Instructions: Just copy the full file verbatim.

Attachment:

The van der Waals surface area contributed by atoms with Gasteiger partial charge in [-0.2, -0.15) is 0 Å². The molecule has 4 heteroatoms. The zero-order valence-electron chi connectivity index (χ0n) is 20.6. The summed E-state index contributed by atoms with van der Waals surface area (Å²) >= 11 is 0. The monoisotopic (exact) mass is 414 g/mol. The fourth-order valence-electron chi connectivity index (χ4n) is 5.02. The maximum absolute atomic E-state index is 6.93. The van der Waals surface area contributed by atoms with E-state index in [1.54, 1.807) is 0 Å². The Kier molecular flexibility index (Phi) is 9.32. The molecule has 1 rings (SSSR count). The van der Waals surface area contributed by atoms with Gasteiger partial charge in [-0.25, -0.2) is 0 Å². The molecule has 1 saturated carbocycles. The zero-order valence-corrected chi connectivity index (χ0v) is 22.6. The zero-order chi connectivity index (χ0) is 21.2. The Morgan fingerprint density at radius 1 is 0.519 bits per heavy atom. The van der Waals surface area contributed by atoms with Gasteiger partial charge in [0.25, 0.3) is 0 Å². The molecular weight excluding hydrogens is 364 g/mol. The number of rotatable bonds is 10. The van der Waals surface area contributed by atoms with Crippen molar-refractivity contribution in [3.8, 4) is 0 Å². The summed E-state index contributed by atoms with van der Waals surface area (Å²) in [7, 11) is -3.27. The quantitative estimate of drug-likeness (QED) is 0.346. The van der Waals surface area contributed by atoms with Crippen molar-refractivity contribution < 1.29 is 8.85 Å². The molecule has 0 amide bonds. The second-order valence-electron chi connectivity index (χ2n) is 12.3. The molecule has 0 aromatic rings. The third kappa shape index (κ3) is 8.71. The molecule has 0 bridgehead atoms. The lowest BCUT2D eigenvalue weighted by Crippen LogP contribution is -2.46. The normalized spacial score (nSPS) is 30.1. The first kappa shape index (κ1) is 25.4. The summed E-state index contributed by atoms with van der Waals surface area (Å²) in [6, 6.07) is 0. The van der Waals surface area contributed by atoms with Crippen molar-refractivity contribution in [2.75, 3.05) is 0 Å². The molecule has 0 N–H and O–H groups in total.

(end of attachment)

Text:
The van der Waals surface area contributed by atoms with Gasteiger partial charge in [-0.2, -0.15) is 0 Å². The molecule has 4 heteroatoms. The zero-order valence-electron chi connectivity index (χ0n) is 20.6. The summed E-state index contributed by atoms with van der Waals surface area (Å²) >= 11 is 0. The monoisotopic (exact) mass is 414 g/mol. The fourth-order valence-electron chi connectivity index (χ4n) is 5.02. The maximum absolute atomic E-state index is 6.93. The van der Waals surface area contributed by atoms with E-state index in [1.54, 1.807) is 0 Å². The Kier molecular flexibility index (Phi) is 9.32. The molecule has 1 rings (SSSR count). The van der Waals surface area contributed by atoms with Gasteiger partial charge in [-0.25, -0.2) is 0 Å². The molecule has 1 saturated carbocycles. The zero-order valence-corrected chi connectivity index (χ0v) is 22.6. The zero-order chi connectivity index (χ0) is 21.2. The Morgan fingerprint density at radius 1 is 0.519 bits per heavy atom. The van der Waals surface area contributed by atoms with Gasteiger partial charge in [0.25, 0.3) is 0 Å². The molecular weight excluding hydrogens is 364 g/mol. The number of rotatable bonds is 10. The van der Waals surface area contributed by atoms with Crippen molar-refractivity contribution in [3.8, 4) is 0 Å². The summed E-state index contributed by atoms with van der Waals surface area (Å²) in [7, 11) is -3.27. The quantitative estimate of drug-likeness (QED) is 0.346. The van der Waals surface area contributed by atoms with Crippen molar-refractivity contribution < 1.29 is 8.85 Å². The molecule has 0 amide bonds. The second-order valence-electron chi connectivity index (χ2n) is 12.3. The molecule has 0 aromatic rings. The third kappa shape index (κ3) is 8.71. The molecule has 0 bridgehead atoms. The lowest BCUT2D eigenvalue weighted by Crippen LogP contribution is -2.46. The normalized spacial score (nSPS) is 30.1. The first kappa shape index (κ1) is 25.4. The summed E-state index contributed by atoms with van der Waals surface area (Å²) in [6, 6.07) is 0. The van der Waals surface area contributed by atoms with Crippen molar-refractivity contribution in [2.75, 3.05) is 0 Å². The molecule has 0 N–H and O–H groups in total.